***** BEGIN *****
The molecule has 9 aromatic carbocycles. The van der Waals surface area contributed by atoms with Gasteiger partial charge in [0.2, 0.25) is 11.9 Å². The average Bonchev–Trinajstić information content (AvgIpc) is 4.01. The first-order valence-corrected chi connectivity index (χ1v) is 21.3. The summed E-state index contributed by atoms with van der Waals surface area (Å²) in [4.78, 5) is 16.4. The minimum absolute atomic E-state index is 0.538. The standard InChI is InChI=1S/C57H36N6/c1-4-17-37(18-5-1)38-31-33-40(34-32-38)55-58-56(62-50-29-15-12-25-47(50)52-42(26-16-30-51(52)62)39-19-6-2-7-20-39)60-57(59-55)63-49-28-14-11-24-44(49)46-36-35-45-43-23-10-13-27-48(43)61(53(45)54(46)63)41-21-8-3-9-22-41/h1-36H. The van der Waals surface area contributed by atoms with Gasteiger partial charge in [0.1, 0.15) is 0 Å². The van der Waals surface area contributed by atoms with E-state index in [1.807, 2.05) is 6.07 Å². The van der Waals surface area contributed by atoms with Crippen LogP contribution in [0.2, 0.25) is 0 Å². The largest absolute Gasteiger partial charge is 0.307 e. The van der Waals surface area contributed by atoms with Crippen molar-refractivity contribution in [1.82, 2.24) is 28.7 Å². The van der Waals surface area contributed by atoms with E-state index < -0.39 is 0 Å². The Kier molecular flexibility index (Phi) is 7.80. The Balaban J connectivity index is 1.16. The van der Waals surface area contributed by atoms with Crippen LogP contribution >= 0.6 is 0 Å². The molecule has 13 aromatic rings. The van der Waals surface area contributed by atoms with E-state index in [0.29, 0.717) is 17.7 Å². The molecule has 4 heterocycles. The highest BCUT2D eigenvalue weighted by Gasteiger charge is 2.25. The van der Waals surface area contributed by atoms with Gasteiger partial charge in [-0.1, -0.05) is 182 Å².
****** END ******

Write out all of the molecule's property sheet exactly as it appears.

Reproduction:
The molecule has 9 aromatic carbocycles. The van der Waals surface area contributed by atoms with Gasteiger partial charge in [0.2, 0.25) is 11.9 Å². The average Bonchev–Trinajstić information content (AvgIpc) is 4.01. The first-order valence-corrected chi connectivity index (χ1v) is 21.3. The summed E-state index contributed by atoms with van der Waals surface area (Å²) in [4.78, 5) is 16.4. The minimum absolute atomic E-state index is 0.538. The standard InChI is InChI=1S/C57H36N6/c1-4-17-37(18-5-1)38-31-33-40(34-32-38)55-58-56(62-50-29-15-12-25-47(50)52-42(26-16-30-51(52)62)39-19-6-2-7-20-39)60-57(59-55)63-49-28-14-11-24-44(49)46-36-35-45-43-23-10-13-27-48(43)61(53(45)54(46)63)41-21-8-3-9-22-41/h1-36H. The van der Waals surface area contributed by atoms with Gasteiger partial charge in [0.1, 0.15) is 0 Å². The van der Waals surface area contributed by atoms with E-state index in [1.807, 2.05) is 6.07 Å². The van der Waals surface area contributed by atoms with Crippen LogP contribution in [0.2, 0.25) is 0 Å². The largest absolute Gasteiger partial charge is 0.307 e. The van der Waals surface area contributed by atoms with Crippen molar-refractivity contribution in [1.82, 2.24) is 28.7 Å². The van der Waals surface area contributed by atoms with E-state index < -0.39 is 0 Å². The Kier molecular flexibility index (Phi) is 7.80. The Balaban J connectivity index is 1.16. The van der Waals surface area contributed by atoms with Crippen LogP contribution >= 0.6 is 0 Å². The molecule has 13 aromatic rings. The van der Waals surface area contributed by atoms with E-state index in [0.29, 0.717) is 17.7 Å². The molecule has 4 heterocycles. The highest BCUT2D eigenvalue weighted by Gasteiger charge is 2.25. The van der Waals surface area contributed by atoms with Gasteiger partial charge in [-0.1, -0.05) is 182 Å².